A shortage of aluminum chloride, which neutralizes cadmium, is hampering the fight to clean a pollutant from a South China river.
Police officers of Liuzhou, in the Guangxi Zhuang autonomous region, move bags of aluminum chloride, which can neutralize heavy metal pollutants, to ensure safe river water. A shortage of aluminum chloride in the city of Hechi could threaten the fight against the water's pollutant. [Xinhua]
Reserves of soluble aluminum chloride in Hechi, South China's Guangxi Zhuang autonomous region, will soon run out after more than 3,000 metric tons have been released into the Longjiang River since Jan 20, said Li Wengang, deputy-mayor of Hechi, on Monday.
Alerted by the discovery of hundreds of dead fish in the Longjiang River, the Hechi environmental protection bureau tested the water on Jan 15 and found cadmium levels higher than the nationally permitted safety level.
As of Sunday, Hechi estimated it still had 256 metric tons of aluminum chloride, and since Jan 20, it had released on average 300 metric tons of the neutralizer a day into the river.
Liang Feng, director of the Hechi information and press office, told China Daily on Monday that because the pollution source is moving downstream, the amount of aluminum chloride needed will gradually decrease.
The shortage of the substance poses a challenge in fighting the cadmium pollution and threatens the water supply in the downstream city of Liuzhou, which has 3.7 million residents, Xinhua News Agency reported.
According to data compiled by an emergency response team, the cadmium level along a 100-kilometer stretch of the Longjiang River was at least five times the permitted level on Monday and water heavily polluted with cadmium flowed by the Luodong Hydropower Station.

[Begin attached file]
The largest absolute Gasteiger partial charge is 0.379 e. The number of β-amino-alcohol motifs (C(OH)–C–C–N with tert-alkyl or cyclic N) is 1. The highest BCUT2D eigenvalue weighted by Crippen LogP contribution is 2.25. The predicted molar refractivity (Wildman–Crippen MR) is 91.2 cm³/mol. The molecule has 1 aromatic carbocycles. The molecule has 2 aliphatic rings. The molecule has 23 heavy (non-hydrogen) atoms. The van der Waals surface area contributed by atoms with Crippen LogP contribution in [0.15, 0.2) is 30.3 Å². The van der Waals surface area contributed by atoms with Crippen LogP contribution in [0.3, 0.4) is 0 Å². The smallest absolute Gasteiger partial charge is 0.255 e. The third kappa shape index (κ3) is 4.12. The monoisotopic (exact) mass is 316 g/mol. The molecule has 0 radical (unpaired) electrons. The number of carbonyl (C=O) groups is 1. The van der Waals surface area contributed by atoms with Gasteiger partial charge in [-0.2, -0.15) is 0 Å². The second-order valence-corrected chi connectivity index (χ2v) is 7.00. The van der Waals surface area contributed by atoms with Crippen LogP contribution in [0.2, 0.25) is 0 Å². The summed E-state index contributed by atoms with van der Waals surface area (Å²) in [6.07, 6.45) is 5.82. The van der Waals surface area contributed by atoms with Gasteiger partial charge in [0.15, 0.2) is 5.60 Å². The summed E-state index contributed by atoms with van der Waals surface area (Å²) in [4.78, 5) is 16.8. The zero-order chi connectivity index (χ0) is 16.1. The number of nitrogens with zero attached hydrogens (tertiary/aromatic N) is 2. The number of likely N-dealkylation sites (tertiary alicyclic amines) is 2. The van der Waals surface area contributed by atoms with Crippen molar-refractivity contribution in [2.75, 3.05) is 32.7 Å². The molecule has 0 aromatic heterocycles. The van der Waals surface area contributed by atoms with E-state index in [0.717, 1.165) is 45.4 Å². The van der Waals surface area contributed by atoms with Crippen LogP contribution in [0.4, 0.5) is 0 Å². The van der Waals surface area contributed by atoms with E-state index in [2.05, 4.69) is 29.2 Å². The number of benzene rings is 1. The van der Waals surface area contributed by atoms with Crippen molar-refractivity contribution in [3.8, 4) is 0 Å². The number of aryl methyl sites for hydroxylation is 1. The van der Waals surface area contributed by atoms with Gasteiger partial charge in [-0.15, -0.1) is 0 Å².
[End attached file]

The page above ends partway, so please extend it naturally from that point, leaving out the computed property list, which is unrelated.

Production has been suspended at seven factories involved in heavy metal production or discharging along that section of the river.
Seven people including local plant managers have been put into custody, officials from the regional environmental protection bureau told reporters on Monday afternoon.
Huang Shiyong, Party leader of Hechi, said the city has been taking comprehensive measures to crack down on illegal chemical factories.
Since Jan 24, a team supervising the incident has examined 13 large chemical factories in Hechi as potential sources, and its findings will be released later.
Cadmium is a highly toxic heavy metal used in batteries, electroplating and some industrial paints. Exposure can damage the respiratory tract, liver and kidneys, and can be fatal.
So far no cases of cadmium poisoning were reported in Liuzhou.
Various measures have been taken to lower the river's cadmium level, such as releasing thousands of tons of soluble aluminum chloride and lime to neutralize the contaminants, and increasing the water discharge from dams to dilute the pollution in the upper and lower reaches of the river.
About 500 million cubic meters of water will be released at the Honghua Hydropower Station on the Liujiang River to dilute the pollutants, so the cadmium will remain within the permissible level downstream from the station.
Hechi Mayor He Xinxing said every effort will be made to lower the cadmium level to safeguard the water supply.
According to authorities monitoring the situation, tests showed that the water about 16 km upstream of the Liuxi water plant was just within the safe range at 8 am on Monday.
Amid the tense situation, officials remained optimistic about the water supply in Liuzhou.
"There are about 100,000 metric tons of groundwater available in Liuzhou. We are confident we can guarantee sufficient drinking water for people's daily use," said Zheng Junkang, mayor of Liuzhou.
Huang Yongqiang, deputy manager of the Liuxi water plant in Liuzhou, promised that regardless of the situation, tap water will remain safe.